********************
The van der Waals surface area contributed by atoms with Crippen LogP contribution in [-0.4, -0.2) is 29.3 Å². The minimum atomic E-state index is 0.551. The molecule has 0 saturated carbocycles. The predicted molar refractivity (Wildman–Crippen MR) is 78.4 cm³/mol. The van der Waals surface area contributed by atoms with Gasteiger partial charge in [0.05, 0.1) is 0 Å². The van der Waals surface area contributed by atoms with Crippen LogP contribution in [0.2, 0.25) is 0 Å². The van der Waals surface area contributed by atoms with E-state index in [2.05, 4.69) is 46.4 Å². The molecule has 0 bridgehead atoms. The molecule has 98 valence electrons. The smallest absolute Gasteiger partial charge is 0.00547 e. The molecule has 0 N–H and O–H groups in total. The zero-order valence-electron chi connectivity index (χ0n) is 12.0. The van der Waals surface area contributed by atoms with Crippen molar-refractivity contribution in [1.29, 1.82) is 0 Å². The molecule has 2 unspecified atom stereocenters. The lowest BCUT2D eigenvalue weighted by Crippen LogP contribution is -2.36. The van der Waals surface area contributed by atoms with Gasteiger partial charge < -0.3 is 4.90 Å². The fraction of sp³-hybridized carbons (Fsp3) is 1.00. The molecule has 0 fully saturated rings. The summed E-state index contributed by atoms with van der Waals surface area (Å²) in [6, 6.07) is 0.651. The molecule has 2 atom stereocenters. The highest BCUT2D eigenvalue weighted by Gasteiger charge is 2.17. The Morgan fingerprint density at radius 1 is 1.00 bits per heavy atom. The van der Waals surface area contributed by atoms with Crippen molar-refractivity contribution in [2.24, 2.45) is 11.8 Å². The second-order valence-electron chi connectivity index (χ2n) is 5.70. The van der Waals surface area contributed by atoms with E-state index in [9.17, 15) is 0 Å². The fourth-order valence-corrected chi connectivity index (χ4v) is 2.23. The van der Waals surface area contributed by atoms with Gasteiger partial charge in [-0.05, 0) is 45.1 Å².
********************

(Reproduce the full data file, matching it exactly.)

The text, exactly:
The van der Waals surface area contributed by atoms with Crippen LogP contribution in [-0.4, -0.2) is 29.3 Å². The minimum atomic E-state index is 0.551. The molecule has 0 saturated carbocycles. The predicted molar refractivity (Wildman–Crippen MR) is 78.4 cm³/mol. The van der Waals surface area contributed by atoms with Gasteiger partial charge in [0.05, 0.1) is 0 Å². The van der Waals surface area contributed by atoms with Crippen LogP contribution in [0.2, 0.25) is 0 Å². The van der Waals surface area contributed by atoms with E-state index in [2.05, 4.69) is 46.4 Å². The molecule has 0 bridgehead atoms. The molecule has 98 valence electrons. The smallest absolute Gasteiger partial charge is 0.00547 e. The molecule has 0 N–H and O–H groups in total. The zero-order valence-electron chi connectivity index (χ0n) is 12.0. The van der Waals surface area contributed by atoms with Crippen molar-refractivity contribution in [1.29, 1.82) is 0 Å². The molecule has 2 unspecified atom stereocenters. The lowest BCUT2D eigenvalue weighted by Crippen LogP contribution is -2.36. The van der Waals surface area contributed by atoms with Gasteiger partial charge < -0.3 is 4.90 Å². The fraction of sp³-hybridized carbons (Fsp3) is 1.00. The molecule has 0 fully saturated rings. The summed E-state index contributed by atoms with van der Waals surface area (Å²) in [6, 6.07) is 0.651. The molecule has 2 atom stereocenters. The highest BCUT2D eigenvalue weighted by Gasteiger charge is 2.17. The Morgan fingerprint density at radius 1 is 1.00 bits per heavy atom. The van der Waals surface area contributed by atoms with Crippen molar-refractivity contribution in [2.24, 2.45) is 11.8 Å². The second-order valence-electron chi connectivity index (χ2n) is 5.70. The van der Waals surface area contributed by atoms with E-state index in [9.17, 15) is 0 Å². The fourth-order valence-corrected chi connectivity index (χ4v) is 2.23. The van der Waals surface area contributed by atoms with Gasteiger partial charge in [-0.05, 0) is 45.1 Å².